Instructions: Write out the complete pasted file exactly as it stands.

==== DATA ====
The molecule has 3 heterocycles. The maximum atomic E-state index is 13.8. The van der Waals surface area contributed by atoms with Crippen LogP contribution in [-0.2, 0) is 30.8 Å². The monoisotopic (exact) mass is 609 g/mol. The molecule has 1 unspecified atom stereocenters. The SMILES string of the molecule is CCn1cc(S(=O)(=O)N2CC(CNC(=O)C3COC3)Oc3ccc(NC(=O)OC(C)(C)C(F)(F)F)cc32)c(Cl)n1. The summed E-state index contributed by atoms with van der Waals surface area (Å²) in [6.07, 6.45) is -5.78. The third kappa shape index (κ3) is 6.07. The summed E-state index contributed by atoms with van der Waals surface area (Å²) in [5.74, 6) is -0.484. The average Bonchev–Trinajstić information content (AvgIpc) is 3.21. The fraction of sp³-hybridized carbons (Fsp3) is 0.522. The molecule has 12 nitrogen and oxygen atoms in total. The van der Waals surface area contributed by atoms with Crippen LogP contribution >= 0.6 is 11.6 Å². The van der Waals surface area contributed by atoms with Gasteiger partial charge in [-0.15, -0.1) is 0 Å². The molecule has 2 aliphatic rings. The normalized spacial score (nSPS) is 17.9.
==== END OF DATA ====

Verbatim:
The molecule has 3 heterocycles. The maximum atomic E-state index is 13.8. The van der Waals surface area contributed by atoms with Crippen LogP contribution in [-0.2, 0) is 30.8 Å². The monoisotopic (exact) mass is 609 g/mol. The molecule has 1 unspecified atom stereocenters. The SMILES string of the molecule is CCn1cc(S(=O)(=O)N2CC(CNC(=O)C3COC3)Oc3ccc(NC(=O)OC(C)(C)C(F)(F)F)cc32)c(Cl)n1. The summed E-state index contributed by atoms with van der Waals surface area (Å²) in [6.07, 6.45) is -5.78. The third kappa shape index (κ3) is 6.07. The summed E-state index contributed by atoms with van der Waals surface area (Å²) in [5.74, 6) is -0.484. The average Bonchev–Trinajstić information content (AvgIpc) is 3.21. The fraction of sp³-hybridized carbons (Fsp3) is 0.522. The molecule has 12 nitrogen and oxygen atoms in total. The van der Waals surface area contributed by atoms with Crippen LogP contribution >= 0.6 is 11.6 Å². The van der Waals surface area contributed by atoms with Gasteiger partial charge in [-0.15, -0.1) is 0 Å². The molecule has 2 aliphatic rings. The normalized spacial score (nSPS) is 17.9.